Copper works in the immune response as a component of the ceruloplasmin that is involved in the inflammatory process, moreover it has antioxidant properties and plays a key role in the homeostasis of iron.

The effect of minerals in the reduction of somatic cell count and mastitis is very well known. The inclusion of organically chelated zinc has been reported to reduce somatic cell count (SCC) in high producing dairy cows, particularly when the initial SCC was high. Mechanism involved in the immune response against mastitis and infected cows

Trace minerals have an important role to play in the immune response. They participate in the immune cycle. The immune reaction is different depending on the mastitis and whether it is chronic or acute.

There is an important economic advantage to be gained by improving udder health in dairy herds. Approaches to promote these aspects should be focused on all aspects of prevention; nutrition can play a key role in maximising the immune function

Pre – Dipping

Mastitis control plans support pre-dipping. It is one of the best methods to reduce pathogens on the teat surface and an excellent process against mastitis. Many producers have taken on board the procedure and have noticed a substantial impact on the reduction of clinical mastitis and a reduction of somatic cell counts. Other producers have observed minimal impact.

Pre-dipping is applying a germicidal solution to the teats before milking machine attachment. It is an extra for the other aspects of good pre-milking sanitation. It will help ensure that the udders are clean and dry before machine attachment and will replace the use of an udder wash.

The germicide should be left on the teats for at least 30 seconds longer dependant on teat condition and soiling having cracked and organic matter on the teats will render the solution inactive. This then ensures that the solution has acceptable contact time. Teat dips require at least this amount of time to effectively kill the bacteria. This preparation will not be fully effective if the teat dip is removed too soon after application.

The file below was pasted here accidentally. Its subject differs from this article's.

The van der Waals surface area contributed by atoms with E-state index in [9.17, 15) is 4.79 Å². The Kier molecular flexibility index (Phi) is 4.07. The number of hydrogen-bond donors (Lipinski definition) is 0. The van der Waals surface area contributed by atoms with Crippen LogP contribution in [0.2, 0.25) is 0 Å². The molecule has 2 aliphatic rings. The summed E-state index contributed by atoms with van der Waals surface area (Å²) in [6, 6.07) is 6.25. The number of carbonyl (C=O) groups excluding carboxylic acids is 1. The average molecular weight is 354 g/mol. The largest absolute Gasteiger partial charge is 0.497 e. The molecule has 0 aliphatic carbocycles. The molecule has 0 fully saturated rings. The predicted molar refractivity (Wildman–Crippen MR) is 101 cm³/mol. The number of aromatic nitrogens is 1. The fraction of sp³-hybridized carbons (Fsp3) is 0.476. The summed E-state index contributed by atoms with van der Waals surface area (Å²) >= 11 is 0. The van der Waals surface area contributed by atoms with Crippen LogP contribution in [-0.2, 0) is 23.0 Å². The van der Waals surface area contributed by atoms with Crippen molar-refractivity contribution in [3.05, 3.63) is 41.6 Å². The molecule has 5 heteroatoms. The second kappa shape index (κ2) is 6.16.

Pre-dipping will not work for an exceptionally contaminated environment.

Manufacturers state pre dip Kills major mastitis causing bacteria picked up from environment not contagious and not all pathogens.

DIPPING: Fill teat cup ⅔ full with pre dip.  Dip teats of every cow, making sure that the full length of the teat is immersed. Allow recommended contact time, then using a single service paper towel, wipe & dry the teats thoroughly, before continuing with the normal milking routine.  Top up with fresh solution as required.  Empty & wash out cups after milking.

SPRAYING: Spray the entire surface of each teat of every cow with pre dip. Allow recommended contact time, then using a single service paper towel, wipe & dry the teats thoroughly, before continuing with the normal milking routine.

Teat washing or udder wash, done without care, can actually greatly add to bacterial contamination of the teat canal due to pathogens present in the water being carried from higher up the teat towards the teat orifice. Washing could remove any natural oils present on the teat, contributing to the drying of teat skin, which in turn may cause skin damage or cracking where bacteria can easily colonise.